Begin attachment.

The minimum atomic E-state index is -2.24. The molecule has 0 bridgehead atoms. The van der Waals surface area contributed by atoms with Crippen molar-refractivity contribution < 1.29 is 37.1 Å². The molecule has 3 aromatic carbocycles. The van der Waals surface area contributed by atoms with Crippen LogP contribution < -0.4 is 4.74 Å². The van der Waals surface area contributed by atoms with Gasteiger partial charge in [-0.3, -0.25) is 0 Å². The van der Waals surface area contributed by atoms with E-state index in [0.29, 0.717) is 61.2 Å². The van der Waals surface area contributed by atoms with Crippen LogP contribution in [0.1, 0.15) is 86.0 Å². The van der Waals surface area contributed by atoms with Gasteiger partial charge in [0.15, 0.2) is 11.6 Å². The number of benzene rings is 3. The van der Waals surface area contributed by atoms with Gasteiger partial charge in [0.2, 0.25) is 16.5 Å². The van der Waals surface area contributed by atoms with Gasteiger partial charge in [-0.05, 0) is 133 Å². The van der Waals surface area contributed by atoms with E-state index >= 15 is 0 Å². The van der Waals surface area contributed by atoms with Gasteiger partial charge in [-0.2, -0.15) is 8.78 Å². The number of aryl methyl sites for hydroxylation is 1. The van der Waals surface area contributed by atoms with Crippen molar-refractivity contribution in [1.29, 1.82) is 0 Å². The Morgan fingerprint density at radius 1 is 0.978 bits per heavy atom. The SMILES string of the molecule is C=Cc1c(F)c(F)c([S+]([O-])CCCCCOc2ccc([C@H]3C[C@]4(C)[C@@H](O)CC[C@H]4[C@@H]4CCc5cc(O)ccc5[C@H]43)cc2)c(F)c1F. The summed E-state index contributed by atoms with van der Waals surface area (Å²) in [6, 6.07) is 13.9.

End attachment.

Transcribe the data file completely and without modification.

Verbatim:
The minimum atomic E-state index is -2.24. The molecule has 0 bridgehead atoms. The van der Waals surface area contributed by atoms with Crippen molar-refractivity contribution < 1.29 is 37.1 Å². The molecule has 3 aromatic carbocycles. The van der Waals surface area contributed by atoms with Crippen LogP contribution < -0.4 is 4.74 Å². The van der Waals surface area contributed by atoms with Gasteiger partial charge in [-0.3, -0.25) is 0 Å². The van der Waals surface area contributed by atoms with E-state index in [0.29, 0.717) is 61.2 Å². The van der Waals surface area contributed by atoms with Crippen LogP contribution in [0.1, 0.15) is 86.0 Å². The van der Waals surface area contributed by atoms with Gasteiger partial charge in [0.15, 0.2) is 11.6 Å². The number of benzene rings is 3. The van der Waals surface area contributed by atoms with Gasteiger partial charge in [0.2, 0.25) is 16.5 Å². The van der Waals surface area contributed by atoms with Gasteiger partial charge in [-0.05, 0) is 133 Å². The van der Waals surface area contributed by atoms with E-state index >= 15 is 0 Å². The van der Waals surface area contributed by atoms with Gasteiger partial charge in [-0.2, -0.15) is 8.78 Å². The number of aryl methyl sites for hydroxylation is 1. The van der Waals surface area contributed by atoms with Crippen molar-refractivity contribution in [1.29, 1.82) is 0 Å². The Morgan fingerprint density at radius 1 is 0.978 bits per heavy atom. The SMILES string of the molecule is C=Cc1c(F)c(F)c([S+]([O-])CCCCCOc2ccc([C@H]3C[C@]4(C)[C@@H](O)CC[C@H]4[C@@H]4CCc5cc(O)ccc5[C@H]43)cc2)c(F)c1F. The summed E-state index contributed by atoms with van der Waals surface area (Å²) in [6, 6.07) is 13.9.